NNPCL’s Troubling Revenue Discrepancy: N13.270 Trillion Unaccounted For

by Ikem Emmanuel
A recent report by the Federation Account Allocation Committee (FAAC) has raised concerns about the Nigerian National Petroleum Company Limited (NNPCL) regarding the sale of crude oil and remittances to the federation’s account. According to the report, the NNPCL sold crude oil valued at N26.496 trillion but only remitted N13.226 trillion to the federation’s account, withholding N13.270 trillion that should have been deposited.
This revelation covers a significant period, from January 2012 to May of the current year. Additionally, the report highlighted that the FAAC had certified subsidy claims totaling N4.026 trillion, a process carried out by the Petroleum Products Pricing Regulatory Agency (PPPRA) from January 2010 to December 2015. Notably, there have been no subsidy claims certified by the FAAC since that period.
Efforts to obtain a response from the NNPCL regarding the report were unsuccessful as they did not respond to text messages and emails.
The report also disclosed financial transactions made by the NNPCL, including dividend payments and transfers of crude oil revenue into the federation account with the Central Bank of Nigeria (CBN). The report raised questions about the nature of a $158.17 million fund transfer to the federation account made by the NNPCL in August, as the purpose of this transfer was not disclosed.
The federation revenue account, where differences between total revenue realized and what is shared at FAAC meetings are saved, has accumulated substantial balances. This development follows President Bola Tinubu’s announcement of the cessation of petroleum subsidy payments on May 29. As of the latest available data, the balances in the federation revenue account stood at N1.56 trillion, underscoring the government’s determination to save funds that would have been allocated to oil marketers as subsidy.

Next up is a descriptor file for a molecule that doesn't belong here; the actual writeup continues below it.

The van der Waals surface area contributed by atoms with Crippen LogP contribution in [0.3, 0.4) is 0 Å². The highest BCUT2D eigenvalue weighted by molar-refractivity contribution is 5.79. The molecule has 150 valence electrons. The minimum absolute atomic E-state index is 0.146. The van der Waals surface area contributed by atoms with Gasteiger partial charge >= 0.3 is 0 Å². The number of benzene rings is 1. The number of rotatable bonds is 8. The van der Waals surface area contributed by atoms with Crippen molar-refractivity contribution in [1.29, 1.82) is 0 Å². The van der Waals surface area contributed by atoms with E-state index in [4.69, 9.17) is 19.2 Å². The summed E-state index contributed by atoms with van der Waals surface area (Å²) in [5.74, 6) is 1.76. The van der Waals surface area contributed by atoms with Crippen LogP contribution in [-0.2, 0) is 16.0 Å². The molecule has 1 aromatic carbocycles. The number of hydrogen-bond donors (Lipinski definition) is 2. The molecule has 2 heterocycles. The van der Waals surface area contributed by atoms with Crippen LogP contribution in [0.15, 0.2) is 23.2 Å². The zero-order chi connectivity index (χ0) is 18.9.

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The federation revenue accounts encompass various income sources, including non-oil revenue, oil revenue, Value Added Tax (VAT), and Electronic Money Transfer Levy (EMTL). This diversification of revenue streams indicates the government’s commitment to reducing reliance on a single sector, fostering a more resilient and sustainable economy. The Federal Government has made significant strides in expanding its revenue base by exploring non-oil sectors such as agriculture, manufacturing, telecommunications, and services.
The savings resulting from the cessation of petroleum subsidy payments have contributed to the federation revenue accounts, reflecting the government’s strategic management of the oil sector and adherence to prudent economic policies. VAT has also emerged as a reliable source of income for the federation revenue accounts, enabling the government to finance essential development projects and address national priorities.
An essential component of the federation revenue accounts is the Electronic Money Transfer Levy (EMTL), which has proven efficient and transparent. By imposing a levy on electronic money transfers, the government has tapped into the growing digital payment ecosystem, benefiting from the increasing popularity of cashless transactions in Nigeria. These developments highlight the evolving financial landscape in Nigeria and the government’s efforts to diversify revenue sources for the benefit of its citizens.
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